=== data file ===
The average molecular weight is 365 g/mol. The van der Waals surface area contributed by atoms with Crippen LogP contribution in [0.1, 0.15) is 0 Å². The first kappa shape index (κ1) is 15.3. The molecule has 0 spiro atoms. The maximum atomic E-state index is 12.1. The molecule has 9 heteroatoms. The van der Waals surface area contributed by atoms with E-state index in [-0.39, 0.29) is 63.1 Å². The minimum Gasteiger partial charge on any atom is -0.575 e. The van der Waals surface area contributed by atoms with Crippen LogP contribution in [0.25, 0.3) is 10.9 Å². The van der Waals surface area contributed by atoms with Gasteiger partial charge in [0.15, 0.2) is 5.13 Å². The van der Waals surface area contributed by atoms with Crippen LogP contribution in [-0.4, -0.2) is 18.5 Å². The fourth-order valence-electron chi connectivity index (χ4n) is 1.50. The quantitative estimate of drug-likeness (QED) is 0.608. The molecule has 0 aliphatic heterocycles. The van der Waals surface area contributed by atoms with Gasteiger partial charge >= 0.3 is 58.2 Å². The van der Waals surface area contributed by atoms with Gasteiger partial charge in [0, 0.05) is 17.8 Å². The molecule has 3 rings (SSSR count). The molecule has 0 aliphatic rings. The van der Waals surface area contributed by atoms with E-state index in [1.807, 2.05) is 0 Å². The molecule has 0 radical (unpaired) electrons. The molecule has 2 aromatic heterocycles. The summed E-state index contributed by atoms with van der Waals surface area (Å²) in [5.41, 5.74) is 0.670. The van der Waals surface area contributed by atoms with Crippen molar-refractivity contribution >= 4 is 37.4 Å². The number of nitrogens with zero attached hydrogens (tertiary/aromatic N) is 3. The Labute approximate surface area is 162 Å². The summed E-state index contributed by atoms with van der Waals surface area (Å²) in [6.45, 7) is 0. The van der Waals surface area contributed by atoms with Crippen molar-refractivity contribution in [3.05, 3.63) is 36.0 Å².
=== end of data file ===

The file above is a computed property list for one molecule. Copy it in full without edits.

The average molecular weight is 365 g/mol. The van der Waals surface area contributed by atoms with Crippen LogP contribution in [0.1, 0.15) is 0 Å². The first kappa shape index (κ1) is 15.3. The molecule has 0 spiro atoms. The maximum atomic E-state index is 12.1. The molecule has 9 heteroatoms. The van der Waals surface area contributed by atoms with E-state index in [-0.39, 0.29) is 63.1 Å². The minimum Gasteiger partial charge on any atom is -0.575 e. The van der Waals surface area contributed by atoms with Crippen LogP contribution in [0.25, 0.3) is 10.9 Å². The van der Waals surface area contributed by atoms with Gasteiger partial charge in [0.15, 0.2) is 5.13 Å². The van der Waals surface area contributed by atoms with Crippen LogP contribution in [-0.4, -0.2) is 18.5 Å². The fourth-order valence-electron chi connectivity index (χ4n) is 1.50. The quantitative estimate of drug-likeness (QED) is 0.608. The molecule has 0 aliphatic heterocycles. The van der Waals surface area contributed by atoms with Gasteiger partial charge >= 0.3 is 58.2 Å². The van der Waals surface area contributed by atoms with Gasteiger partial charge in [0, 0.05) is 17.8 Å². The molecule has 3 rings (SSSR count). The molecule has 0 aliphatic rings. The van der Waals surface area contributed by atoms with E-state index in [1.807, 2.05) is 0 Å². The molecule has 0 radical (unpaired) electrons. The molecule has 2 aromatic heterocycles. The summed E-state index contributed by atoms with van der Waals surface area (Å²) in [5.41, 5.74) is 0.670. The van der Waals surface area contributed by atoms with Crippen molar-refractivity contribution >= 4 is 37.4 Å². The number of nitrogens with zero attached hydrogens (tertiary/aromatic N) is 3. The Labute approximate surface area is 162 Å². The summed E-state index contributed by atoms with van der Waals surface area (Å²) in [6.45, 7) is 0. The van der Waals surface area contributed by atoms with Crippen molar-refractivity contribution in [3.05, 3.63) is 36.0 Å².